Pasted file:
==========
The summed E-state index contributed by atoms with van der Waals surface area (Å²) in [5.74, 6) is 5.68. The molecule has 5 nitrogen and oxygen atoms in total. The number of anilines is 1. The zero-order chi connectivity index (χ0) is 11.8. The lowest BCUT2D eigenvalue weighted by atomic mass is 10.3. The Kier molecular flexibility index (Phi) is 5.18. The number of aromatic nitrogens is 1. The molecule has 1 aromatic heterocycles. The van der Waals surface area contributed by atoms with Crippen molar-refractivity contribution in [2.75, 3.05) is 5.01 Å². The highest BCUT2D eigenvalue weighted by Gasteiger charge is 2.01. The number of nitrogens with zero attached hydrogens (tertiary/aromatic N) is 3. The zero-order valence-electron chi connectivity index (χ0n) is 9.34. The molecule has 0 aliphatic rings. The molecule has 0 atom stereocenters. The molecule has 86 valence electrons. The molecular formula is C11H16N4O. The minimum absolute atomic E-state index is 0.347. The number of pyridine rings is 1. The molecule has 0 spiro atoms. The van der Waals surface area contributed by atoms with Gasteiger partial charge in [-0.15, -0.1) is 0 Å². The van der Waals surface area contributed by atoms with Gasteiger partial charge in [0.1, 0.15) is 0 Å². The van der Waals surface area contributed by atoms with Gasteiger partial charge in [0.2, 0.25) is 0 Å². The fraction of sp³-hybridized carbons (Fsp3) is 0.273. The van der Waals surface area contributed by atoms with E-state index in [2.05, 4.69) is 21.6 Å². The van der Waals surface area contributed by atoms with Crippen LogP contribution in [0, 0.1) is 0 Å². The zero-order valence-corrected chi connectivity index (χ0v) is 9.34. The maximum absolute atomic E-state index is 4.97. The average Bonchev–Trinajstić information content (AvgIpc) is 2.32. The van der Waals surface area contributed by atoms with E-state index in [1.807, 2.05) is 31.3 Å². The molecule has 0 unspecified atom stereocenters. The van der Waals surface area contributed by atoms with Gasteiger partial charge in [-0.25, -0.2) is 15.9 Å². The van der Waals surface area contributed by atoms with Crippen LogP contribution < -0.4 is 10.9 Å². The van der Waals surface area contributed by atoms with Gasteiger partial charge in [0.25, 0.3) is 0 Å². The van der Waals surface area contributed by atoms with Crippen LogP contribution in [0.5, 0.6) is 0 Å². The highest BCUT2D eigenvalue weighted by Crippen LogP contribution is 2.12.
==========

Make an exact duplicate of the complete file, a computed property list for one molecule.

The summed E-state index contributed by atoms with van der Waals surface area (Å²) in [5.74, 6) is 5.68. The molecule has 5 nitrogen and oxygen atoms in total. The number of anilines is 1. The zero-order chi connectivity index (χ0) is 11.8. The lowest BCUT2D eigenvalue weighted by atomic mass is 10.3. The Kier molecular flexibility index (Phi) is 5.18. The number of aromatic nitrogens is 1. The molecule has 1 aromatic heterocycles. The van der Waals surface area contributed by atoms with Crippen molar-refractivity contribution in [2.75, 3.05) is 5.01 Å². The highest BCUT2D eigenvalue weighted by Gasteiger charge is 2.01. The number of nitrogens with zero attached hydrogens (tertiary/aromatic N) is 3. The zero-order valence-electron chi connectivity index (χ0n) is 9.34. The molecule has 0 aliphatic rings. The molecule has 0 atom stereocenters. The molecule has 86 valence electrons. The molecular formula is C11H16N4O. The minimum absolute atomic E-state index is 0.347. The number of pyridine rings is 1. The molecule has 0 spiro atoms. The van der Waals surface area contributed by atoms with Gasteiger partial charge in [-0.15, -0.1) is 0 Å². The van der Waals surface area contributed by atoms with Gasteiger partial charge in [0.1, 0.15) is 0 Å². The van der Waals surface area contributed by atoms with Gasteiger partial charge in [0.2, 0.25) is 0 Å². The fraction of sp³-hybridized carbons (Fsp3) is 0.273. The van der Waals surface area contributed by atoms with E-state index in [2.05, 4.69) is 21.6 Å². The van der Waals surface area contributed by atoms with Crippen LogP contribution in [0, 0.1) is 0 Å². The zero-order valence-corrected chi connectivity index (χ0v) is 9.34. The maximum absolute atomic E-state index is 4.97. The average Bonchev–Trinajstić information content (AvgIpc) is 2.32. The van der Waals surface area contributed by atoms with E-state index in [1.807, 2.05) is 31.3 Å². The molecule has 0 unspecified atom stereocenters. The van der Waals surface area contributed by atoms with Gasteiger partial charge in [-0.25, -0.2) is 15.9 Å². The van der Waals surface area contributed by atoms with Crippen LogP contribution < -0.4 is 10.9 Å². The van der Waals surface area contributed by atoms with Gasteiger partial charge in [0.25, 0.3) is 0 Å². The van der Waals surface area contributed by atoms with Crippen LogP contribution in [0.5, 0.6) is 0 Å². The highest BCUT2D eigenvalue weighted by Crippen LogP contribution is 2.12.